Jingle Jangle

Posted: December 25, 2013 in Uncategorized

The howl of the wind outside caused Amelia to pull her bed-covers up to the bridge of her nose. Her wide, marble green eyes spied out over the edge of the quilt. Tracing the moonbeams, that crept through a nick in the curtains, she followed them to the far wall where they projected the shadows of the trees outside, dancing wildly amidst the rainbow pattern of her wallpaper.

She slowly brought the bed-covers back down to her chin revealing her cherubic, porcelain smooth face with its tiny imp-like nose and the biggest, widest dimple-edged smile that she could muster: Amelia was excited.

It was Christmas Eve night and her mind was racing. Thoughts thundered through her brain at a million miles per hour. Kaleidescope visions of tinsel, huge parcels wrapped with winter scenes and snowmen, pine needles on the carpet and colourful paper hats atop every head. The day was so close, yet so far. One more sleep away, that was all. But sleep eluded her; it hid itself away from her. She shut her eyes as tightly as she could and, as the moments passed, she willed the sea of slumber to spirit her away, but, almost as though some outside influence had taken control, her eyes opened. A ripple of frustration undulated through her belly.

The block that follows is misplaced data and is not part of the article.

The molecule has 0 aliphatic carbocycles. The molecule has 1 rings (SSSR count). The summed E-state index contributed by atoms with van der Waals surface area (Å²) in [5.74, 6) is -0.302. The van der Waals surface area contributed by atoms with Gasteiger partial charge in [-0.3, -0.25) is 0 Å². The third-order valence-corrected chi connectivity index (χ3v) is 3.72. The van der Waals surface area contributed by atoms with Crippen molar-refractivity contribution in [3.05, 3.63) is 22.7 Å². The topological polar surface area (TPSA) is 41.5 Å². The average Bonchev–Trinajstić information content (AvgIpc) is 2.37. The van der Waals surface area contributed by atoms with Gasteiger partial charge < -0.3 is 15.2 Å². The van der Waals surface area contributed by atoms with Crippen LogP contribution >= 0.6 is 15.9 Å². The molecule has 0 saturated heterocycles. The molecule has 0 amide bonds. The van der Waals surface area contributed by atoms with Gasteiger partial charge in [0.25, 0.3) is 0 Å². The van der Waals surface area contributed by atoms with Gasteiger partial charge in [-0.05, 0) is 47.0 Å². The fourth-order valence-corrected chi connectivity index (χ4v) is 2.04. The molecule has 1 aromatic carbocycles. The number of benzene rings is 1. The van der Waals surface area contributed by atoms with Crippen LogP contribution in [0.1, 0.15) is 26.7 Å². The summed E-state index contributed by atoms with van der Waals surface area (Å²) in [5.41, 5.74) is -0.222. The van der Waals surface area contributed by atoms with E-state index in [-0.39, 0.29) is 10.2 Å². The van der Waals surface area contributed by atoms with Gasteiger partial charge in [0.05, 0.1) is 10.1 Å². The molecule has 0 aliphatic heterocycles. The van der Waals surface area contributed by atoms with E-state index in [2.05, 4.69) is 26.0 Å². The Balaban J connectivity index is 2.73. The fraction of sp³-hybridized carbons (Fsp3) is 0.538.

Why can I not fall asleep? She thought. I want Christmas to be here more than anything else in the world, but if I can’t fall asleep now then it’s going to take ages!

Squeezing her eyes shut once again and holding her breath, she tried her very hardest to think of slumberous thoughts: gentle lullabies, fuzzy clouds, the swishing sound of the sea, but each time the dazzling call of Christmas day painted its magic over all of her imaginings. She bellowed out her held breath and sat upright.

“Mum told me that I have to be asleep before Santa Claus arrives.” she said in an irate, raised whisper. “I mustn’t let him see me awake or …”

She paused.

“Or what?”

She pondered that thought for a moment

“What will happen if he sees me awake? Will he be angry at me? Will I not get any presents? But that’s not fair, I can’t help it if I can’t fall asleep.”

A terrible notion occurred to her.

“What if I can’t fall asleep for the whole night? I’m terribly awake now. Might he not come at all?”

Amelia threw herself back with a thud! The pillow half-folded itself around her head, tossing her long brown hair all criss-crossed about her face.